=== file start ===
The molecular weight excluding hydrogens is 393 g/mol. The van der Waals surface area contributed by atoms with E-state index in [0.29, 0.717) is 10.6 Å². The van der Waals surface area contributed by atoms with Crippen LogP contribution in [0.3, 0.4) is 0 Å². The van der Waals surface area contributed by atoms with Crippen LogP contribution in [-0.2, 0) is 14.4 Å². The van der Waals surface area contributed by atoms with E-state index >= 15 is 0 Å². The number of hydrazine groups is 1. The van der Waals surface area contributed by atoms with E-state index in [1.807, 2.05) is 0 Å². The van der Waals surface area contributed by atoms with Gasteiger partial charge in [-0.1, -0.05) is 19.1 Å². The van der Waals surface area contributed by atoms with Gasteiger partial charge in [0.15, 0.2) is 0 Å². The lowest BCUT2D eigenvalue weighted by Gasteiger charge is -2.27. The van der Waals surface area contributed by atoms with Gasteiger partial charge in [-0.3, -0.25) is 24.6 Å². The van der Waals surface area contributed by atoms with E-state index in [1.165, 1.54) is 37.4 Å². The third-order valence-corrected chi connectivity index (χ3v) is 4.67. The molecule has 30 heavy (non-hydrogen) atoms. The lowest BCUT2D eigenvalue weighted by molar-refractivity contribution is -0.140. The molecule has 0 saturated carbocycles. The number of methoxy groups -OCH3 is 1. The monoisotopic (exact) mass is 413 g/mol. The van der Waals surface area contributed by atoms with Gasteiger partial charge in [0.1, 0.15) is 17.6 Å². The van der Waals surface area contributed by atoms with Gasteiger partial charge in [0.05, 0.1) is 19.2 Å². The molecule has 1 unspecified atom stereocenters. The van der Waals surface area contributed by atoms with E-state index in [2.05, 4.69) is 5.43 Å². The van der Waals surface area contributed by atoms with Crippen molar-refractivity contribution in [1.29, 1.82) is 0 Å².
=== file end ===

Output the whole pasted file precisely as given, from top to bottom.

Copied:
The molecular weight excluding hydrogens is 393 g/mol. The van der Waals surface area contributed by atoms with E-state index in [0.29, 0.717) is 10.6 Å². The van der Waals surface area contributed by atoms with Crippen LogP contribution in [0.3, 0.4) is 0 Å². The van der Waals surface area contributed by atoms with Crippen LogP contribution in [-0.2, 0) is 14.4 Å². The van der Waals surface area contributed by atoms with E-state index >= 15 is 0 Å². The number of hydrazine groups is 1. The van der Waals surface area contributed by atoms with E-state index in [1.807, 2.05) is 0 Å². The van der Waals surface area contributed by atoms with Gasteiger partial charge in [-0.1, -0.05) is 19.1 Å². The van der Waals surface area contributed by atoms with Gasteiger partial charge in [0.15, 0.2) is 0 Å². The lowest BCUT2D eigenvalue weighted by Gasteiger charge is -2.27. The van der Waals surface area contributed by atoms with Gasteiger partial charge in [-0.3, -0.25) is 24.6 Å². The van der Waals surface area contributed by atoms with E-state index in [1.165, 1.54) is 37.4 Å². The third-order valence-corrected chi connectivity index (χ3v) is 4.67. The molecule has 30 heavy (non-hydrogen) atoms. The lowest BCUT2D eigenvalue weighted by molar-refractivity contribution is -0.140. The molecule has 0 saturated carbocycles. The number of methoxy groups -OCH3 is 1. The monoisotopic (exact) mass is 413 g/mol. The van der Waals surface area contributed by atoms with Gasteiger partial charge in [0.1, 0.15) is 17.6 Å². The van der Waals surface area contributed by atoms with Gasteiger partial charge in [0.05, 0.1) is 19.2 Å². The molecule has 1 unspecified atom stereocenters. The van der Waals surface area contributed by atoms with E-state index in [2.05, 4.69) is 5.43 Å². The van der Waals surface area contributed by atoms with Crippen molar-refractivity contribution in [1.29, 1.82) is 0 Å².